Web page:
Incorporate flexible wellness space into your floorplan. A flexible and multipurpose wellness room can be positioned and styled for any self-work goal. Meditation space? Check. Wellness events room, from massage and yoga to nutrient IV therapist? Check and check. A lounge area for recovery after a big workout or meeting? Yes, to all that and more.
The space can leverage pods or booths to achieve the same concept but smaller and more dispersed. In many corporate interiors, movable, prebuild, premanufactured pods have already been deployed as mini heads-down offices — now reimagine these movable spaces as a wellness pod, a quiet little ‘hug’ of space to think, dream, meditate or even workout, depending on how you outfit the studio.
Give people the fresh air and access to nature they love. Embrace biophilia by bringing the outside in wherever possible. High-impact small-footprint ideas include a Zen garden sanctuary, fountains, green walls, filtered lights, and terrace, rooftop garden, and courtyard areas. These outdoor touches needn’t be big, but they are best when adjacent: People should be able to flow from indoor to outdoor wellness spaces with ease.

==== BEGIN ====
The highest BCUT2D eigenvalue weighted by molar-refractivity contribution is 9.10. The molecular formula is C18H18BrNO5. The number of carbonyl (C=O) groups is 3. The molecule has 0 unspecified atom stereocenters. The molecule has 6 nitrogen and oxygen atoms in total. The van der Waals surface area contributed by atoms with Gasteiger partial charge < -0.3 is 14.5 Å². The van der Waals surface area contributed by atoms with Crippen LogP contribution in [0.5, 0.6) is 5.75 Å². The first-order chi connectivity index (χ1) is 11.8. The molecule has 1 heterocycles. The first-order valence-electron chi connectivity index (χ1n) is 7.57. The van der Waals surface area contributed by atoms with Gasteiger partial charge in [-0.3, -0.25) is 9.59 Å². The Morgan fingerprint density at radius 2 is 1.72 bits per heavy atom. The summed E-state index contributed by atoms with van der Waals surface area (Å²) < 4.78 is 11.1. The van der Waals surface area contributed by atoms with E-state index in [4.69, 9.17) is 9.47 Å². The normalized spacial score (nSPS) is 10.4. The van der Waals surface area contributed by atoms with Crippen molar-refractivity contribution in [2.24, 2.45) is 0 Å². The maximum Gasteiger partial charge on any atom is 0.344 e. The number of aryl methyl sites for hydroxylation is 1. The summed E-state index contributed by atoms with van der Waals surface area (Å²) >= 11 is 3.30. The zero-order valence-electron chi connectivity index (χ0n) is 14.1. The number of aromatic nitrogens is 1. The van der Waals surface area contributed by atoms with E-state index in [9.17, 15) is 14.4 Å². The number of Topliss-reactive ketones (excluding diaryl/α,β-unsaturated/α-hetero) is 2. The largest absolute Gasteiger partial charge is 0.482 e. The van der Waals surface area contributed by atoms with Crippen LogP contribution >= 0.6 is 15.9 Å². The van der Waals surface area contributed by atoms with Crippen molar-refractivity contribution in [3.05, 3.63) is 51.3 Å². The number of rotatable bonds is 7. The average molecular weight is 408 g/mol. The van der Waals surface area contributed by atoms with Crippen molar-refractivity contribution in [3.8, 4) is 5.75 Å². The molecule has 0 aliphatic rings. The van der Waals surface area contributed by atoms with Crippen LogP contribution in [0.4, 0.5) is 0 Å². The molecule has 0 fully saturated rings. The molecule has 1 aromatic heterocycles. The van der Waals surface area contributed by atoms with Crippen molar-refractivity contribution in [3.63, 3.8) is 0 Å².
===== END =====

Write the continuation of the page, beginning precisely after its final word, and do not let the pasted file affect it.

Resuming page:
And don’t underestimate the importance of fresh air. Operable windows and balconies were stripped away in urban areas in recent decades — now thankfully there’s a post-COVID push to help people access working windows and terraces.
Get creative with spa offerings. Small spaces can house coveted spa amenities, with strategic selection and placement. Want cold therapy? Equip experiential showers with a pull-chain for a cold rainhead to avert the need for separate stalls. Salt therapy? Add a salt wall in the flex wellness room.